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Fishbeck Receives 2024 Engineering Honorable Conceptor Award from ACEC Michigan

Water/Wastewater Engineering

March 27, 2024

Fishbeck is honored to have received an Engineering Honorable Conceptor Award from the American Council of Engineering Companies Michigan (ACEC/MI) chapter for our work on the City of Grand Rapids Lake Michigan Filtration Plant. The ACEC/MI 2024 Engineering and Surveying Excellence Awards recognize the year’s most innovative and complex engineering achievements.

Fishbeck led the significant upgrade to modernize water pretreatment processes for the City of Grand Rapids Lake Michigan Filtration Plant. Outdated equipment and fluctuating water temperatures from Lake Michigan posed challenges. The upgrade involved strategic planning, design, and construction, focusing on replacing old equipment with advanced technology to enhance efficiency.

The plant had undergone a previous expansion in 1994, with four upflow solids-contact clarifiers and six conventional flocculation and sedimentation tanks added. However, the clarifiers could not be used to their full capacity since the City would have to run the clarifiers at reduced rates or shut them off entirely during thermal events in Lake Michigan. In addition, upon installation of the flocculation and sedimentation tanks, the equipment experienced immediate operational issues, necessitating significant and ongoing maintenance and repairs over its lifespan.

The existing four clarifier basins were rated for a capacity of 64 MGD, or 16 MGD per basin. Fishbeck developed a design concept to consolidate this capacity into just two basins while maintaining the original 64-MGD rating. This was accomplished by implementing high-rate segmentation technology, specifically inclined plate settlers, which resulted in a 32-MGD capacity per basin. This innovation significantly increased sedimentation efficiency within a smaller spatial footprint. Unlike the prior chain-driven flocculators prone to operational issues during thermal inversions, the new plate settlers consistently maintain low water turbidity, regardless of flow rate or raw water turbidity. This enables year-round operation at varying flow rates and water qualities, ensuring consistently high water treatment efficiency.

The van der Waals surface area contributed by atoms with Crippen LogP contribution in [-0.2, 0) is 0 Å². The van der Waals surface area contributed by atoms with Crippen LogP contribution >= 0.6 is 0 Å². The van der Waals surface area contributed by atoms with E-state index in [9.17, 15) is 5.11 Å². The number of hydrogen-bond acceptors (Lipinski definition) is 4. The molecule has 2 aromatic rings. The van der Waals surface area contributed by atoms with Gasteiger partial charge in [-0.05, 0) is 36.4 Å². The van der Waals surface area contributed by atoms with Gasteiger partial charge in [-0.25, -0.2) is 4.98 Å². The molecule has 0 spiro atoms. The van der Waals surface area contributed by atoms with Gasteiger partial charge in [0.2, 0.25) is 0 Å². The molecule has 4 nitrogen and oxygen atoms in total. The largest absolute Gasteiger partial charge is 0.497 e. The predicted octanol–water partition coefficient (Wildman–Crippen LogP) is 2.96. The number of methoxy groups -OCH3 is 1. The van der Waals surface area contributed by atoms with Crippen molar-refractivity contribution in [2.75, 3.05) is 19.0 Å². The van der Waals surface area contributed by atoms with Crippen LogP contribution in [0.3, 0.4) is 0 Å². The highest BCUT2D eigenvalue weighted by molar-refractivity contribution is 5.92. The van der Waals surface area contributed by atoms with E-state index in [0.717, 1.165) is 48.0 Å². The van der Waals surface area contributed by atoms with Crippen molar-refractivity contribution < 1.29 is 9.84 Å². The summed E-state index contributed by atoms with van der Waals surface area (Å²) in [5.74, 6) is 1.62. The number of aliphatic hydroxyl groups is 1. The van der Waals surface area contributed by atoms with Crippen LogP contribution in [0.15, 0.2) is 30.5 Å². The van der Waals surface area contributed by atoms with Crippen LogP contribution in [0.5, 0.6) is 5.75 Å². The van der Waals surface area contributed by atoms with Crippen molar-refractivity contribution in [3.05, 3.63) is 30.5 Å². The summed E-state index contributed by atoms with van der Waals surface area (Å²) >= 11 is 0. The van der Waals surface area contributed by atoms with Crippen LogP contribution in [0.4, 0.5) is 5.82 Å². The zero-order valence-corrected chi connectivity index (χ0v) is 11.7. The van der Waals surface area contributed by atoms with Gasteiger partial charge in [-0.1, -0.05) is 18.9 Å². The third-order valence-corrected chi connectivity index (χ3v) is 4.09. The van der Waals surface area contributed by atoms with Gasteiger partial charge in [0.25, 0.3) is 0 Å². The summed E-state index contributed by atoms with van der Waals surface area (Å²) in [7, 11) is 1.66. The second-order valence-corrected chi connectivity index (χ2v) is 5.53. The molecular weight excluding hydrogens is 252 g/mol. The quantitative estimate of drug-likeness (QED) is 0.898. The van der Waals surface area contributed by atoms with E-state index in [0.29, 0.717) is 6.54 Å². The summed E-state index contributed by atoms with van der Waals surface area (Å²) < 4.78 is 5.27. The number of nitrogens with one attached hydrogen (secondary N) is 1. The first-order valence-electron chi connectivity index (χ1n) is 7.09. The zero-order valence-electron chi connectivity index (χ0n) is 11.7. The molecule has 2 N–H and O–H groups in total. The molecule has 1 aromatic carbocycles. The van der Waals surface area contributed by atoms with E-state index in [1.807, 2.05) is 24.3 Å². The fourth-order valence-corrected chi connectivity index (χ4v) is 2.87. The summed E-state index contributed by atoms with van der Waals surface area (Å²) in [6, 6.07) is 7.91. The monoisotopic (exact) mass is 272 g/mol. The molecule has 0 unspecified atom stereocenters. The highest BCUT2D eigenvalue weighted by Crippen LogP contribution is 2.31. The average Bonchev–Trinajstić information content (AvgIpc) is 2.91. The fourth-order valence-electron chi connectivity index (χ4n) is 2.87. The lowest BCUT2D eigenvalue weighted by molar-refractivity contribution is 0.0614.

With a focus on efficiency and reduced maintenance, the original chain-driven flocculators in the conventional flocculation and sedimentation basins were replaced with direct-drive flocculators. This enhancement eliminated the need for the previous chain and sprocket system, substantially reducing maintenance requirements for the City. The new direct-drive system demands only periodic greasing and oil changes, contributing to a more streamlined and hassle-free operation.

Fishbeck played a vital role in the project and was involved from its initial planning stages through equipment startup and commissioning. Our involvement encompassed a comprehensive spectrum of responsibilities, from offering insightful recommendations for enhancements across equipment, the building, electrical systems, and more during the alternative’s evaluation to providing dedicated onsite construction inspection and administration.

The outcome of the project has surpassed the owner’s expectations, particularly in terms of plant performance and reliability. Since the installation of the new equipment, the plant has encountered numerous water quality events in Lake Michigan, including thermal inversions and runoff events that increased raw water turbidity. Despite these challenges to incoming water quality, the treatment equipment has demonstrated remarkable resilience, consistently delivering high-quality water. This steadfast performance has enabled the City to successfully achieve all treatment objectives.